“Few people realize how bad they write. Nobody has shown them how much excess or murkiness has crept into their style and how it obstructs what they are trying to say. If you give me an eight-page article and I tell you to cut it to four pages, you’ll howl and say it can’t be done. Then you’ll go home and do it, and it will be much better. After that comes the hard part: cutting it to three.” — William Zinsser, “On Writing Well”
I don’t know this gentleman personally, but I sure wish I did. As a die-hard lover and endorser of all things E.B. White, especially the “The Elements of Style,” by Strunk & White, I now find myself besotted with Zinsser’s impeccable, sarcastic and wry wit, and glowingly enamored with his tips “on writing well.” I may have a mad crush on this man’s mad wisdom.
I urge writers to read this book. It is one for all. It will help you understand what makes a competent—and readable—writer.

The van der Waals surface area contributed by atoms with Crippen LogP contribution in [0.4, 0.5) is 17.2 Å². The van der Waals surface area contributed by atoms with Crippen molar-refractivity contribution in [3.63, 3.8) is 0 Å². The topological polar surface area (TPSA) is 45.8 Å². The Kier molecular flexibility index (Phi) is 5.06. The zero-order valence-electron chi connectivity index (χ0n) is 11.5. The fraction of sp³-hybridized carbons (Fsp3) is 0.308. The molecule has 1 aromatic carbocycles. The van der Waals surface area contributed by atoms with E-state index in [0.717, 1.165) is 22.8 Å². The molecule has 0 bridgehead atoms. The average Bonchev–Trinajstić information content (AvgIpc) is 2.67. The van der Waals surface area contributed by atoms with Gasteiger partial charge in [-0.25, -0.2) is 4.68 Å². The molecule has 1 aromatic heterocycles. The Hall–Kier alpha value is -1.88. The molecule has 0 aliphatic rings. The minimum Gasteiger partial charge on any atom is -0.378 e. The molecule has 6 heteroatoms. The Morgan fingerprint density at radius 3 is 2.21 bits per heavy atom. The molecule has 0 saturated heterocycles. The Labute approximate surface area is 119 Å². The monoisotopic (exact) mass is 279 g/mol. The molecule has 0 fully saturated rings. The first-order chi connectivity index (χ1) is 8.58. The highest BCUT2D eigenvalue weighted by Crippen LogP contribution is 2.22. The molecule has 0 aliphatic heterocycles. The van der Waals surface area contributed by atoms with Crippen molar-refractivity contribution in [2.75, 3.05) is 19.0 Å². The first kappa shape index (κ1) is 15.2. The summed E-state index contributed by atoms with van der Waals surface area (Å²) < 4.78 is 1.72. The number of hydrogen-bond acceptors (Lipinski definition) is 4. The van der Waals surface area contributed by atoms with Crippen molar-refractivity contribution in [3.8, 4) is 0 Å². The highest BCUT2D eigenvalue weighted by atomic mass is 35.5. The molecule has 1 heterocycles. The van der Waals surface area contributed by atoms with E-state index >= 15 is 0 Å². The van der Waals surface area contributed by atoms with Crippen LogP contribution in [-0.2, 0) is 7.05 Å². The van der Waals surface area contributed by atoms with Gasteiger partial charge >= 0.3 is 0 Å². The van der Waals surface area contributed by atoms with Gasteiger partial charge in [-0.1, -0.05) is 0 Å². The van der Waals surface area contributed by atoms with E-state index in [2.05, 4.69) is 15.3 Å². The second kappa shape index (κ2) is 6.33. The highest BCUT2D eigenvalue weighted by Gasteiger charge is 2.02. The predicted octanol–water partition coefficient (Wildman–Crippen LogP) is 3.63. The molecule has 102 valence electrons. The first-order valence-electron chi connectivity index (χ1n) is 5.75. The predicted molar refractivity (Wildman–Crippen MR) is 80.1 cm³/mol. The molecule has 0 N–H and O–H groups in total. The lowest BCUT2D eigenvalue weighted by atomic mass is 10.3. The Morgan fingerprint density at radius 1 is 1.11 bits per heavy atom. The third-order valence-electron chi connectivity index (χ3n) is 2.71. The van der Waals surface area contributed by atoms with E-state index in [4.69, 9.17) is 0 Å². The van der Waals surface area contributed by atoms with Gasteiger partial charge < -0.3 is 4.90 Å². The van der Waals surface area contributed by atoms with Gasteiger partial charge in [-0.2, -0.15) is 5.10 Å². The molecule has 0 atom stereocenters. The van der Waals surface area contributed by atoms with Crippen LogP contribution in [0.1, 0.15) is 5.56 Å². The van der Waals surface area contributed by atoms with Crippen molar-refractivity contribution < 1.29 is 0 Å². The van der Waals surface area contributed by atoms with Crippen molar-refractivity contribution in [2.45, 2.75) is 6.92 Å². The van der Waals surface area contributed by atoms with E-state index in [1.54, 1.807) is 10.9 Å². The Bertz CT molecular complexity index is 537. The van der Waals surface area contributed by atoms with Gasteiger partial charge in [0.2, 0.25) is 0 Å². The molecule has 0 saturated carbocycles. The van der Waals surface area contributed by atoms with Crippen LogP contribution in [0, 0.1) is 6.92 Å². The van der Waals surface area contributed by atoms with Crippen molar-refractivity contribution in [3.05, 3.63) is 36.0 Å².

As a professor and, I like to think, fairly decent storyteller, I’ve said these very same words to my writing students at the university. Clutter has got to go. Elminate words, paragraphs. Slash all that is not needed.
Do you think I write without clutter? I ask them. Of course not, I say. I have to go back in and edit. Being able to edit yourself is a skill. It’s a valuable skill and one that needs everyday fostering.
You’ve got to be able to remove yourself, put yourself in the shoes of a reader—not as a creator of the work—and see what it sounds like and feels like to see the words on the page.
If it’s not working, delete it.
Ridding your writing of clutter—and in fact, ridding yourself of clutter in all aspects of your life—is cleansing.
Zinsser is absolutely right: Your writing will be all the better for it.